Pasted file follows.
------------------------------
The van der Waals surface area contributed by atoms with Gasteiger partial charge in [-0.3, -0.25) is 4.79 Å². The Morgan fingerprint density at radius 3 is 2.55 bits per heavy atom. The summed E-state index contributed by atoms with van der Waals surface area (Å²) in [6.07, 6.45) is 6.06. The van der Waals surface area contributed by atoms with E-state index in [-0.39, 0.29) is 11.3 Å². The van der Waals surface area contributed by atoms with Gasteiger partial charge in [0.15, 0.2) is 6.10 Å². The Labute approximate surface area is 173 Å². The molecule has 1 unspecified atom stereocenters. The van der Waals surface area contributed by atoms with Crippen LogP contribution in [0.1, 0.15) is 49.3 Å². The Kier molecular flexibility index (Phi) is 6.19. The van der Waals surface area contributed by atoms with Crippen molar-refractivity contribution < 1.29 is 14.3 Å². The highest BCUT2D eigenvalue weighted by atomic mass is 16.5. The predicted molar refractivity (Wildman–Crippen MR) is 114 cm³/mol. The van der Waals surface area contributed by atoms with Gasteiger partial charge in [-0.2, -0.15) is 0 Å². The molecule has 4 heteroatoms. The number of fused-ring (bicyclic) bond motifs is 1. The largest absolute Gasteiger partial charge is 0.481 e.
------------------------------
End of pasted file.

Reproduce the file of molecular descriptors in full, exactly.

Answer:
The van der Waals surface area contributed by atoms with Gasteiger partial charge in [-0.3, -0.25) is 4.79 Å². The Morgan fingerprint density at radius 3 is 2.55 bits per heavy atom. The summed E-state index contributed by atoms with van der Waals surface area (Å²) in [6.07, 6.45) is 6.06. The van der Waals surface area contributed by atoms with E-state index in [-0.39, 0.29) is 11.3 Å². The van der Waals surface area contributed by atoms with Gasteiger partial charge in [0.15, 0.2) is 6.10 Å². The Labute approximate surface area is 173 Å². The molecule has 1 unspecified atom stereocenters. The van der Waals surface area contributed by atoms with Crippen LogP contribution in [0.1, 0.15) is 49.3 Å². The Kier molecular flexibility index (Phi) is 6.19. The van der Waals surface area contributed by atoms with Crippen molar-refractivity contribution < 1.29 is 14.3 Å². The highest BCUT2D eigenvalue weighted by atomic mass is 16.5. The predicted molar refractivity (Wildman–Crippen MR) is 114 cm³/mol. The van der Waals surface area contributed by atoms with Gasteiger partial charge in [-0.2, -0.15) is 0 Å². The molecule has 4 heteroatoms. The number of fused-ring (bicyclic) bond motifs is 1. The largest absolute Gasteiger partial charge is 0.481 e.